“The Congress might well consider whether the higher rates of income and profits tax can in peacetime be effectively productive of revenue, and whether they may not, on the contrary, be destructive of business activity and productive of waste and inefficiency. There is a point at which in peace times high rates of income and profits taxes destroy energy, remove the incentive to new enterprise, encourage extravagant expenditures and produce industrial stagnation with consequent unemployment and other attendant evils.”

—United States President Woodrow Wilson (Democrat)
A message to Congress, 1919

“Our true choice is not between tax reduction, on the one hand, and the avoidance of large Federal deficits on the other. It is increasingly clear that no matter what party is in power, so long as our national security needs keep rising, an economy hampered by restrictive tax rates will never produce enough revenue to balance our budget just as it will never produce enough jobs or enough profits. Surely the lesson of the last decade is that budget deficits are not caused by wild-eyed spenders but by slow economic growth and periodic recessions, and any new recession would break all deficit records.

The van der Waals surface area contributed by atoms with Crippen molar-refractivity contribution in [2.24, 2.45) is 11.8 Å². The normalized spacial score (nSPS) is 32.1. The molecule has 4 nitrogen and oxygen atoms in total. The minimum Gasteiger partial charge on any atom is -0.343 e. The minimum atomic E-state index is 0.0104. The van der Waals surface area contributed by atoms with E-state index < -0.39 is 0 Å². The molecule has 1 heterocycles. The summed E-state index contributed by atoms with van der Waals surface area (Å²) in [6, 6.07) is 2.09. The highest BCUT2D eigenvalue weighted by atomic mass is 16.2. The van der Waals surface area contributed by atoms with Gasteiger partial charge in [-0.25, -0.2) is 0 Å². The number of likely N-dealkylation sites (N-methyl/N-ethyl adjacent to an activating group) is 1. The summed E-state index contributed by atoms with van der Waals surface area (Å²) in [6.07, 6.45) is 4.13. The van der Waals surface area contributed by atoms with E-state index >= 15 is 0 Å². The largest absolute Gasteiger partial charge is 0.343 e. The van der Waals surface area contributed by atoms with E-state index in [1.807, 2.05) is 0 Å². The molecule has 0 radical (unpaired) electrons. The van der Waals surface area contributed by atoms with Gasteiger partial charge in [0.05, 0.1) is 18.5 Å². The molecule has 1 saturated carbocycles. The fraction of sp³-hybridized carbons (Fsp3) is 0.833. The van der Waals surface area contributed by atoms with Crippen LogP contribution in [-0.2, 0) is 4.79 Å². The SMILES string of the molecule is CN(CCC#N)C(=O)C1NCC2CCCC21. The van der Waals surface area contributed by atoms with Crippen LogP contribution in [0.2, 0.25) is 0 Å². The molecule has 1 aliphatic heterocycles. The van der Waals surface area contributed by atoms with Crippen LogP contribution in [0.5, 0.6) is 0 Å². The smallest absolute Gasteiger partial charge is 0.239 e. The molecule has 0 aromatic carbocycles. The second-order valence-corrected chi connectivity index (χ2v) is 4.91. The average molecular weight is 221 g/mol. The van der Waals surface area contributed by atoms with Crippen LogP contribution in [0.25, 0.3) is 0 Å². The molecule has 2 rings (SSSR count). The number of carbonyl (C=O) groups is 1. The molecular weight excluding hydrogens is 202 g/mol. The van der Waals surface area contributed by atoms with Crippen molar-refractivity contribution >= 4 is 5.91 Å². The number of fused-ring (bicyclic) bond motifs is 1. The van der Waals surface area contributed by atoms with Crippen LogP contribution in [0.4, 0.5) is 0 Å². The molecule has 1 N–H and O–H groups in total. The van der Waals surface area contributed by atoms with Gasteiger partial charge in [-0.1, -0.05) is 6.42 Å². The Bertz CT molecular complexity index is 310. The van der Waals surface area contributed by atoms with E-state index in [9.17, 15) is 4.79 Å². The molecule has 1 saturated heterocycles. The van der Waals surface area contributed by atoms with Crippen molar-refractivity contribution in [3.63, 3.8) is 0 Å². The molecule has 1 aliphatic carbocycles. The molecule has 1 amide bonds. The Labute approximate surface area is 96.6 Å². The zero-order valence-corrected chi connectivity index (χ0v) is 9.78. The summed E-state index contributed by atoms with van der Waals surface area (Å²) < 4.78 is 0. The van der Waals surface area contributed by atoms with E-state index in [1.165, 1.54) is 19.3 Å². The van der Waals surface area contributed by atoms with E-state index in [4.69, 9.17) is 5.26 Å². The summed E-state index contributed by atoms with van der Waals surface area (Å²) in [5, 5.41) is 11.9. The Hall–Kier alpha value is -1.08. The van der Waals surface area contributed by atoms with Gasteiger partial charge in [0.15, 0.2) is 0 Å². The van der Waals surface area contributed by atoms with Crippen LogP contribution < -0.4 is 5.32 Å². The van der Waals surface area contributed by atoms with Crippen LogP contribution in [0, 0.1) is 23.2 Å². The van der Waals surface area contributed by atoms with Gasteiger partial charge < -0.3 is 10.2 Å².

“In short, it is a paradoxical truth that rates are too high today and tax revenues are too low and the soundest way to raise the revenues in the long run is to cut the rates now. The experience of a number of European countries and Japan have borne this out. This country’s own experience with tax reduction in 1954 has borne this out. And the reason is that only full employment can balance the budget, and tax reduction can pave the way to that employment. The purpose of cutting taxes now is not to incur a budget deficit, but to achieve the more prosperous, expanding economy which can bring a budget surplus.”

—United States President John F. Kennedy (Democrat)
Remarks made at the Economic Club of New York, 1962

While reflecting on the above words of wisdom please read the following excerpts from an August 3 Associated Press report titled “Obama officials: Taxes may rise to pay health care”:

“Two of President Barack Obama’s economic heavyweights said middle-class taxes might have to go up to pare budget deficits or to pay for the proposed overhaul of the nation’s health care system. …